HOUSTON — In protest of the damage high-stakes testing is causing to their children’s education, teachers, and schools, 50 parents at 20 Houston area schools will refuse to allow their children to take state standardized tests this week. The spread of the testing boycott marks a new phase in the battle to reclaim schools from the “test and punish” model dominating public education today.

Parents in HISD and seven other Houston area school districts will opt out (keep their children home or send them to a day of creative learning) from the state STAAR exams. In an act of mass civil disobedience last week, parents of more than 175,000 children opted out of New York state’s English exam. Katy ISD and Arlington ISD recently passed strongly worded resolutions calling for an end to the use of high stakes assessments.

Sonia Olvera, parent of a fourth-grader and a seventh-grader in Aldine ISD reports that, “I have watched as my daughter, who once loved school, now comes home complaining about all the test prep and emphasis on testing. She is stressed and worried that if she does not pass the STAAR test, her teacher will get in trouble.  Opting out sends a powerful message to school boards and state legislators that they must end overtesting.”

Christine Diaz, parent of a third-grader at Wharton Dual Language Academy, said, “It’s unfair for HISD to be the only district in Texas (except for the TEA 2014-15 pilot districts) using our children’s test scores to evaluate teachers. In what other careers do nine-year-olds determine if a professional is fired or not? Fifteen years of endless testing has done nothing to improve student achievement. This policy must stop.”

Unlike other states, in Texas, if students attend school during STAAR testing, they must take the tests even if their parents submit a “refuse to test” letter. Parents who opt their children out of testing must take off from work to care for their children who would otherwise be in school.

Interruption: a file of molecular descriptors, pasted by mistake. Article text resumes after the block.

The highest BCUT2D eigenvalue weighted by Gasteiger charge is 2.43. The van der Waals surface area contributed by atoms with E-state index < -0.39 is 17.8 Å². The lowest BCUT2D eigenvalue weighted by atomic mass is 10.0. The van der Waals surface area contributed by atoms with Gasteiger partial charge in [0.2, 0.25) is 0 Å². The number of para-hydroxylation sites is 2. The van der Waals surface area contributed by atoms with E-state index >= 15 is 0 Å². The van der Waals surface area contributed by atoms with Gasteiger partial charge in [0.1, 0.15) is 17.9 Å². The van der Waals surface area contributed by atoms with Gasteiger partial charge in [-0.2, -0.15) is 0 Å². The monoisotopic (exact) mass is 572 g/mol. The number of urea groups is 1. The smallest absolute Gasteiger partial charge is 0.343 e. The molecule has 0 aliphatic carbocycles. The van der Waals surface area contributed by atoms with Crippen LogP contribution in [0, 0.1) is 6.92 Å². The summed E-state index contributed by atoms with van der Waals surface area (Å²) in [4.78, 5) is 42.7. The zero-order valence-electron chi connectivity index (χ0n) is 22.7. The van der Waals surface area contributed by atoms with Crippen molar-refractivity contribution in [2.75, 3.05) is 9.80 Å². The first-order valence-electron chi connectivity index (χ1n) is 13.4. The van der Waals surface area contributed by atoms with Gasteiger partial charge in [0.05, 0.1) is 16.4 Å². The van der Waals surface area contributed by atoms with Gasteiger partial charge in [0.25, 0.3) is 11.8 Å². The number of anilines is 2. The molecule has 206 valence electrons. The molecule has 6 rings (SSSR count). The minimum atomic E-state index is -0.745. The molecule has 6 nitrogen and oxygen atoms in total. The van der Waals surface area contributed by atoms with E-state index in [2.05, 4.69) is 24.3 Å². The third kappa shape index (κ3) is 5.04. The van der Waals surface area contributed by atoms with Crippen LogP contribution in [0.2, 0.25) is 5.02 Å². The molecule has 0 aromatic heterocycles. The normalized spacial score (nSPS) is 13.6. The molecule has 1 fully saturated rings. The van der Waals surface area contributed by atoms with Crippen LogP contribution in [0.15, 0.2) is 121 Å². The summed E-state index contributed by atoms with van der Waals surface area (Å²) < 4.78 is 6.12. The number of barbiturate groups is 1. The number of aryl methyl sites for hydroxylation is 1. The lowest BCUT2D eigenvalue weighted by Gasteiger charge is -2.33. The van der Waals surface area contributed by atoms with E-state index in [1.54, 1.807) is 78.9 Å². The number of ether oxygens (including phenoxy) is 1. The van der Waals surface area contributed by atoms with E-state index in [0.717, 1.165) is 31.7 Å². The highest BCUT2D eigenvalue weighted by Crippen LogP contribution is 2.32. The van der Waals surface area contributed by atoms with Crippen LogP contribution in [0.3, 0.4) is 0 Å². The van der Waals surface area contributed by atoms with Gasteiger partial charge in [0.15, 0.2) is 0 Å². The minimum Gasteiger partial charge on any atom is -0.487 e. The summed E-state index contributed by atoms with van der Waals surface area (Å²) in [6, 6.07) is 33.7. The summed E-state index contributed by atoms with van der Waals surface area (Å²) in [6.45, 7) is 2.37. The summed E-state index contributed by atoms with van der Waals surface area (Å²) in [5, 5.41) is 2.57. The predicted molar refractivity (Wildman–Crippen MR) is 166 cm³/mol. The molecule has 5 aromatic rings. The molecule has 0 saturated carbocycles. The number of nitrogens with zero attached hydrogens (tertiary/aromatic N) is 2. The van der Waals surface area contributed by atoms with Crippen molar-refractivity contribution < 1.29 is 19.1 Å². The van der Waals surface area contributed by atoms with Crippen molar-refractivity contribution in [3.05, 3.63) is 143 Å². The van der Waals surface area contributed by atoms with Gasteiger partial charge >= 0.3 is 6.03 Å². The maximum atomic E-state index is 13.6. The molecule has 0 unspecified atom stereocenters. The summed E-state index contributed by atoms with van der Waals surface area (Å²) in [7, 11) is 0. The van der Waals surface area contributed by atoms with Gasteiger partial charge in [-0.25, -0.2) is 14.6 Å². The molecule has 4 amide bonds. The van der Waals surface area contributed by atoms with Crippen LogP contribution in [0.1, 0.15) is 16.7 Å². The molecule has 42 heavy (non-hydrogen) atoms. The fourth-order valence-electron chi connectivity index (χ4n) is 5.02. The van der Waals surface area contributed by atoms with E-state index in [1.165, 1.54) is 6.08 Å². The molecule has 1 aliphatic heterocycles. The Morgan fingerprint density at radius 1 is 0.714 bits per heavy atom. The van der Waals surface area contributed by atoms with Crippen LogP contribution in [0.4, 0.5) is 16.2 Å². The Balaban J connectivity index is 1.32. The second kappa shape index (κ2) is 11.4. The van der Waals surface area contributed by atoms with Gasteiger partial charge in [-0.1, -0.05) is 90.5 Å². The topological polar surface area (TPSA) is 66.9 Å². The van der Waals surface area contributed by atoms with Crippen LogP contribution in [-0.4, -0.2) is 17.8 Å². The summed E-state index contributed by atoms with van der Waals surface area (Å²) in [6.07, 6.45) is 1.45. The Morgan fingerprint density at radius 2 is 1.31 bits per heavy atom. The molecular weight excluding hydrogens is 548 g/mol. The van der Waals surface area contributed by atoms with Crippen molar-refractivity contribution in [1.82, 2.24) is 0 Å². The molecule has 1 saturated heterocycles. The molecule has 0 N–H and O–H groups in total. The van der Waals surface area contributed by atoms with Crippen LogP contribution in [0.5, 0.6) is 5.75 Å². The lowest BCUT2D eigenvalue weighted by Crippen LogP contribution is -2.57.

Community Voices for Public Education (CVPE) has spurred the local opt out movement by educating parents on their right to opt out their children from the tests and offering students opting out with meaningful instruction by certified teachers on testing days while parents are at work.

The educational activities will occur at Live Oak Friends Meeting House in the Heights, 1318 W. 26th St., from 7:45 AM – 3:15 PM Monday to Wednesday (7:30 AM drop off is available). The suggested date for media visuals is Tuesday, April 21 at 7:45 am when parents drop off students, 10:00 am or 3:15 pm when parents pick up their children.

Sarah Rivlin, a certified English teacher who will be teaching at the Friends Meeting House on all three days, said, “Having witnessed the harmful, dehumanizing effects of high stakes testing on children and the learning environment, I decided I could no longer be a part of it. So I became a conscientious objector. I told my principal that I would not administer the test and that I would instead be taking personal days during the STAAR in order to offer instruction to children whose parents opt them out.”

HISD parents joining the boycott live in seven of nine HISD school board districts. They are represented by Trustees Anna Eastman (D1), Rhonda Skillern-Jones (D2), Paula Harris (D4), Mike Lunceford (D5), Greg Meyers (D6), Harvin Moore (D7), and Juliet Stipeche (D8). Their children attend twelve HISD schools: Burrus Elementary (D2), Garden Oaks Montessori (D1), Grady MS (D7), Hamilton MS (D1), Helms Elementary (D1), Herrera Elementary (D1), Hogg MS (D1), Horn Elementary (D5), Johnston MS (D5), Lovett Elementary (D5), Young Men’s College Prep (D2), Wharton K-8 Dual Language (D8), and Wilson Montessori (D7).

Students in the Aldine, Clear Creek, Conroe, Cy-Fair, Humble, Katy, and Spring Branch school districts are also opting out.

Donna Reid, mother of a seventh-grader opting out from Johnston MS and an education researcher, said, “It’s time to end the obsession with high stakes testing accountability. Our children need meaningful instruction, not endless tests that narrow the curriculum, are developmentally unsound, and are being improperly used to fire teachers, shame children and close schools. Students’ progress should be assessed with low stakes diagnostic tests that informs teaching, but relentless benchmarking for high stakes testing must go.”

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